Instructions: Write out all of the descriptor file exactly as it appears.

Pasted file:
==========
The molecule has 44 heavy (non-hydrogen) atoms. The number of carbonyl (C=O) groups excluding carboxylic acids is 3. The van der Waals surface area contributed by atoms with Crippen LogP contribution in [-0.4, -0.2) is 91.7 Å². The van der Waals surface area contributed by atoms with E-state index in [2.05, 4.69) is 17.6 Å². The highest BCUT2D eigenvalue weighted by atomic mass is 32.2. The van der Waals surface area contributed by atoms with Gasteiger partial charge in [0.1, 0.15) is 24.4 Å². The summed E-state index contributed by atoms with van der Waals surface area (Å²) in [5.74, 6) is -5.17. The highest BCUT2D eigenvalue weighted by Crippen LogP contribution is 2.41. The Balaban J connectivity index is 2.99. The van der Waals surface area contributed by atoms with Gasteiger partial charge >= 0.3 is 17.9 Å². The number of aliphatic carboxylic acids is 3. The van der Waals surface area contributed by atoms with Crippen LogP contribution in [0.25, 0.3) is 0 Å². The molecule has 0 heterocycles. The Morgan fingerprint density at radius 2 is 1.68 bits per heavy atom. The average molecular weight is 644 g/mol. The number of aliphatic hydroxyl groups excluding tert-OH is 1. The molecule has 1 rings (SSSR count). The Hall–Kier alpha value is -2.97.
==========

The molecule has 44 heavy (non-hydrogen) atoms. The number of carbonyl (C=O) groups excluding carboxylic acids is 3. The van der Waals surface area contributed by atoms with Crippen LogP contribution in [-0.4, -0.2) is 91.7 Å². The van der Waals surface area contributed by atoms with E-state index in [2.05, 4.69) is 17.6 Å². The highest BCUT2D eigenvalue weighted by atomic mass is 32.2. The van der Waals surface area contributed by atoms with Gasteiger partial charge in [0.1, 0.15) is 24.4 Å². The summed E-state index contributed by atoms with van der Waals surface area (Å²) in [5.74, 6) is -5.17. The highest BCUT2D eigenvalue weighted by Crippen LogP contribution is 2.41. The Balaban J connectivity index is 2.99. The van der Waals surface area contributed by atoms with Gasteiger partial charge >= 0.3 is 17.9 Å². The number of aliphatic carboxylic acids is 3. The van der Waals surface area contributed by atoms with Crippen LogP contribution in [0.25, 0.3) is 0 Å². The molecule has 0 heterocycles. The Morgan fingerprint density at radius 2 is 1.68 bits per heavy atom. The average molecular weight is 644 g/mol. The number of aliphatic hydroxyl groups excluding tert-OH is 1. The molecule has 1 rings (SSSR count). The Hall–Kier alpha value is -2.97.